Testing

Different tests are available for assessing syphilis. For further information about which tests are available in your region, contact your local laboratory.

Blood tests commonly used to help diagnose syphilis include the following:

  • VDRL (venereal disease research laboratory)
  • RPR (rapid plasma regain)

These two tests are indirect tests in that they detect antibodies produced against proteins unrelated to T. pallidum but that still occur in cases of syphilis. In people with primary syphilis or latent syphilis, these indirect tests may not always work. In such cases, where syphilis is suspected, the Public Health Agency of Canada (PHAC) recommends that doctors repeat the indirect test several weeks later and also consider the use of tests that specifically assess the presence of antibodies to T. pallidum. These tests include the treponemal enzyme immunoassay (EIA). Other tests that may be useful include FTA-ABS, MHA-TP.

PCR tests are not routinely used to detect T. pallidum and they cannot distinguish between live and dead treponemes. Moreover, PCR tests are only available at specialized laboratories, including Canada's National Microbiology Laboratory.

Recently, researchers in the Netherlands have suggested that routine assessment of blood for syphilis may be useful in HIV positive MSM because this disease can, at least initially, be symptom-free. This Dutch study will be the focus of an upcoming CATIE News story.


Treatment

Unlike the case with many other diseases, one syphilis expert writing in an infectious disease textbook noted that "there have not been many well-controlled, carefully planned, prospective studies to determine [the best dose or length] of therapy." Current recommendations for treatment of syphilis are based on extrapolations of older data. Despite these drawbacks, an antibiotic called benzathine penicillin G is considered the gold standard of anti-syphilis therapy.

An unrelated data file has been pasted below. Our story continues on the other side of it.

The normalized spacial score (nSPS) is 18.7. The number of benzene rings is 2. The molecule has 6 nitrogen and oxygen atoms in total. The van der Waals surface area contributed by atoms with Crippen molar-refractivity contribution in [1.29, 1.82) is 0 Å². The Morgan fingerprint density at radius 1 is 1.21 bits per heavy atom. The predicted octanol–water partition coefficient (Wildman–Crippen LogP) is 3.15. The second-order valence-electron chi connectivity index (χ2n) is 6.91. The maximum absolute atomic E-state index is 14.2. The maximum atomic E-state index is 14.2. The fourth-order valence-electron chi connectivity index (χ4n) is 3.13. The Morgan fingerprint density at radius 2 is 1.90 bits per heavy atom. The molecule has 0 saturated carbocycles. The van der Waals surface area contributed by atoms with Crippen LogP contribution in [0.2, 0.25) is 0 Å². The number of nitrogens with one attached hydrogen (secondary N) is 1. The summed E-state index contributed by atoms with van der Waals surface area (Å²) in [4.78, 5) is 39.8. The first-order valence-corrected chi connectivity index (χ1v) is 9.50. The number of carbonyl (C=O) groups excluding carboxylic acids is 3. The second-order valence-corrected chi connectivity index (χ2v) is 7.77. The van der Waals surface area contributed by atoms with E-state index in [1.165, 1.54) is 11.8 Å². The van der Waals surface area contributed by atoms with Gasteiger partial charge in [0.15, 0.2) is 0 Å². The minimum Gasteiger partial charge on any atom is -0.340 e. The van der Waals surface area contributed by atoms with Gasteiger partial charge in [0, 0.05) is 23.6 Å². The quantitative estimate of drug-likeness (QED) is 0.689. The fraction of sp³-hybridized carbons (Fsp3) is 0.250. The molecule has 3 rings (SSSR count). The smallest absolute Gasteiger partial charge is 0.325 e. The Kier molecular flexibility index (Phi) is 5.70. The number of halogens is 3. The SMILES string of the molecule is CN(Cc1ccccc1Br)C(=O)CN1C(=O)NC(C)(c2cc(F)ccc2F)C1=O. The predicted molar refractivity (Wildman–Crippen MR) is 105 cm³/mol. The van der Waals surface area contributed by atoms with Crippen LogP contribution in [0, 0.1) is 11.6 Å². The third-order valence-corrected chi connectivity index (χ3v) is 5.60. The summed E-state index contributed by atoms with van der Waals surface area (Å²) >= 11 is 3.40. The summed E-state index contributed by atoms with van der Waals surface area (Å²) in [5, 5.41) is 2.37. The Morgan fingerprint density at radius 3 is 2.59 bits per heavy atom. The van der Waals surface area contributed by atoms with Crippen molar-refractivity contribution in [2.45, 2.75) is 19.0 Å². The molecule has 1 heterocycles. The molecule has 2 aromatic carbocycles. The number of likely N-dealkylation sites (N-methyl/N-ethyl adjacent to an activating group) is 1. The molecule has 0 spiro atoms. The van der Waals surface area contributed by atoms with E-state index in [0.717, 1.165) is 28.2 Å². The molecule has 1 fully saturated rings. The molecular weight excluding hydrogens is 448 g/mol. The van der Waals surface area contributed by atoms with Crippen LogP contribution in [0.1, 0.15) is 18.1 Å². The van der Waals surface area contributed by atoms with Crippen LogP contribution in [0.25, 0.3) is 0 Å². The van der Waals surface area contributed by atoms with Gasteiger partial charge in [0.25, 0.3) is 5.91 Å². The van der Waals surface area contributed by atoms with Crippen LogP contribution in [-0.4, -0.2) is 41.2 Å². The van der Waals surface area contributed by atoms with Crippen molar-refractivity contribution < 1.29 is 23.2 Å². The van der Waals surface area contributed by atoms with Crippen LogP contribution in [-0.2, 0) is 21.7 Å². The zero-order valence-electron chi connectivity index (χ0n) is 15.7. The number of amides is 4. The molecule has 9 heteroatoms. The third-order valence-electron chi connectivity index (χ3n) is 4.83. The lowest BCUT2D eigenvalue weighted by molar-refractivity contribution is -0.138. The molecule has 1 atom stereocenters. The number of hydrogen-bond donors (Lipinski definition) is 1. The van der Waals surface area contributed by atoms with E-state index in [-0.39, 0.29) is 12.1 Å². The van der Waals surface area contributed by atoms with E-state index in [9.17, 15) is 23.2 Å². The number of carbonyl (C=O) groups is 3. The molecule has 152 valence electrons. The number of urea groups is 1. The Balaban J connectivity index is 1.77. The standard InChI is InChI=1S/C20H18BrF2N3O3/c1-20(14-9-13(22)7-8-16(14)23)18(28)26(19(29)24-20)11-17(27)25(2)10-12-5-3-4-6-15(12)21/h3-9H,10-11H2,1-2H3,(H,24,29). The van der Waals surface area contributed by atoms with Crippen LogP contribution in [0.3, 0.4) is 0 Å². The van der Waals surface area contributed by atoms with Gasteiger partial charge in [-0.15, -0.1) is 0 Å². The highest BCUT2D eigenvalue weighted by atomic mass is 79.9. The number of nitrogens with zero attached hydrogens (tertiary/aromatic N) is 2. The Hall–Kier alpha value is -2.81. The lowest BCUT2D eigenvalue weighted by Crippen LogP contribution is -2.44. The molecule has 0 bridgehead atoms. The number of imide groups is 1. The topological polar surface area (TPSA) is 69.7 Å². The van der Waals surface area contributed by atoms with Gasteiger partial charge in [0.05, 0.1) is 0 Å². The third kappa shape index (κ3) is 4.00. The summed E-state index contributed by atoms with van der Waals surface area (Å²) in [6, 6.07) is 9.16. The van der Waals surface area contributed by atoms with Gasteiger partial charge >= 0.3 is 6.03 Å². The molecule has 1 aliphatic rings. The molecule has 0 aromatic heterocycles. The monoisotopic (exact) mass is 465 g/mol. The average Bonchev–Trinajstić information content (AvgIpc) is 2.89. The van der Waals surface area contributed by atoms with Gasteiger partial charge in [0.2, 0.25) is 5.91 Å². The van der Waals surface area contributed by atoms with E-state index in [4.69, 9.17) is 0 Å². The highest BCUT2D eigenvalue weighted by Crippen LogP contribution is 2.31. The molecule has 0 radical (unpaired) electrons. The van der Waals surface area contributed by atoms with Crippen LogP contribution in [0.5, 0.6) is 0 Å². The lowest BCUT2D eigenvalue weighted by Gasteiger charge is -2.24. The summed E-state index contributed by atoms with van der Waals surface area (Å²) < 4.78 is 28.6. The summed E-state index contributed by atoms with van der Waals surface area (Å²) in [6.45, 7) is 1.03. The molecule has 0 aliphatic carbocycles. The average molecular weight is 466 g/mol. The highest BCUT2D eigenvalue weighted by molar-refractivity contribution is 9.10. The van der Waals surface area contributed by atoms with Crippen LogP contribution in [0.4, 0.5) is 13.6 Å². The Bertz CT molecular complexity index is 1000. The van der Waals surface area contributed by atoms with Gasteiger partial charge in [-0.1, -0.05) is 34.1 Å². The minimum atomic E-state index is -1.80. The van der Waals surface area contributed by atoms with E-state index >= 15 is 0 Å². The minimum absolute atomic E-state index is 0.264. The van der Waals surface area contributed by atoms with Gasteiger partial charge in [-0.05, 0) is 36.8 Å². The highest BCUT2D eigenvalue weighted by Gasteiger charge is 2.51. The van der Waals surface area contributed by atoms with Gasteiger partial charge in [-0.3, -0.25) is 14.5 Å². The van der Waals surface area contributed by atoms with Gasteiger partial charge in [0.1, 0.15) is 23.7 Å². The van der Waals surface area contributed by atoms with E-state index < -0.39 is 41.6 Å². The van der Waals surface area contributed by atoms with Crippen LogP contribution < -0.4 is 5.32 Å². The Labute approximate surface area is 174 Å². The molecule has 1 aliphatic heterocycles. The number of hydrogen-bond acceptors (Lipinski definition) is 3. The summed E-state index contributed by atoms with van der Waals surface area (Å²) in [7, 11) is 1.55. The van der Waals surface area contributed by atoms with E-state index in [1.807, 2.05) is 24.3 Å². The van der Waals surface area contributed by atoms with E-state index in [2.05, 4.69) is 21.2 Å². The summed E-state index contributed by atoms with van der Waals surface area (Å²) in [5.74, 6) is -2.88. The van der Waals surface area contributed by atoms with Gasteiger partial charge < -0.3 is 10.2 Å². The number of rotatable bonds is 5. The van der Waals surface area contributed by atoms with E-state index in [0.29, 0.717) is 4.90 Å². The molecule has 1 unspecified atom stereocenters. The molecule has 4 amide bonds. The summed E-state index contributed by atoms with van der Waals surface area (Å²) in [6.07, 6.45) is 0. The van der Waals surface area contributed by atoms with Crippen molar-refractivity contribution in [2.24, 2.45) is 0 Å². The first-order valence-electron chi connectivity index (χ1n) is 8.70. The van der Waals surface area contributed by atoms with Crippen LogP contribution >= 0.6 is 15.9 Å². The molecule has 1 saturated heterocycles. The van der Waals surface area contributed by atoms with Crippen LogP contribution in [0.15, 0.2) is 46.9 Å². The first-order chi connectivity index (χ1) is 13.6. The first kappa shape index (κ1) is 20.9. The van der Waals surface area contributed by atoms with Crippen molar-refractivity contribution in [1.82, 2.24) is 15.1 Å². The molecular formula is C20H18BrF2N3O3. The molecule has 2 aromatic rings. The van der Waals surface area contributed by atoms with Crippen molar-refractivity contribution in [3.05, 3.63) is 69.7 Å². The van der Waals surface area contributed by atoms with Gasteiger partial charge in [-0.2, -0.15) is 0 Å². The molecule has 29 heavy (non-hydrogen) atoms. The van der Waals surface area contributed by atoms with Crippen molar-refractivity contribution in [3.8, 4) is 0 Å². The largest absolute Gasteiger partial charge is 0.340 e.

Drug Levels

Ideally, maintaining high levels of penicillin in the blood should keep T. pallidum from reproducing and still higher levels can help kill these germs. So, for treating early syphilis, high levels of penicillin G are needed for at least seven days. The most convenient way to achieve this while avoiding the issue of patient adherence is an injection of benzathine G penicillin into muscle. However, it is important to note that this dose is inadequate for neurosyphilis; indeed, levels of penicillin that can kill treponemes in the CNS are not reliably achieved with a single injection of benzathine penicillin G 2.4 million units. Yet, in cases of early diagnosis, where, in theory, there are fewer treponemes, the evidence shows that treatment with a single injection of penicillin is sufficient therapy for the average person with primary syphilis.


Other Antibiotics

Antibiotics such as doxycycline impair the growth of treponemes and are sometimes used in patients who are allergic to penicillin. Bear in mind that unlike penicillin, doxycycline does not kill treponemes and may be less effective in people with severely weakened immune systems. In cases of penicillin allergy, some experts prefer to desensitize their patients to penicillin -- a course of action suggested by PHAC. Penicillin desensitization is also recommended for cases of syphilis in pregnant women.

Another potential treatment is the antibiotic azithromycin (Zithromax). However, reports have emerged of cases of syphilis resistant to azithromycin in the United States, Ireland and recently in the province of British Columbia. All of the B.C. cases of azithromycin-resistant syphilis were in MSM. PHAC does not recommend the use of this antibiotic for the routine treatment of syphilis.

Also, the antibiotic ceftriaxone is not recommended for routine treatment of syphilis in Canada.


What About HIV Infection?

The treatment of syphilis in people co-infected with HIV is controversial. Some physicians are in favour of the same therapy that would be used in HIV negative people -- a single intramuscular injection of benzathine penicillin G 2.4 million units. However, because of a number of factors, some doctors may opt for more rigourous therapy in HIV positive people. These factors can include the following:

  • There is a high risk of treponemes invading the brain, even in primary syphilis, and so a single injection of penicillin may be inadequate therapy in such cases.
  • Syphilis can damage the brain.
  • HIV positive people are at high risk for neurological problems and neurosyphilis may add to this burden.
  • HIV infection weakens the immune system and possibly its ability to control syphilis.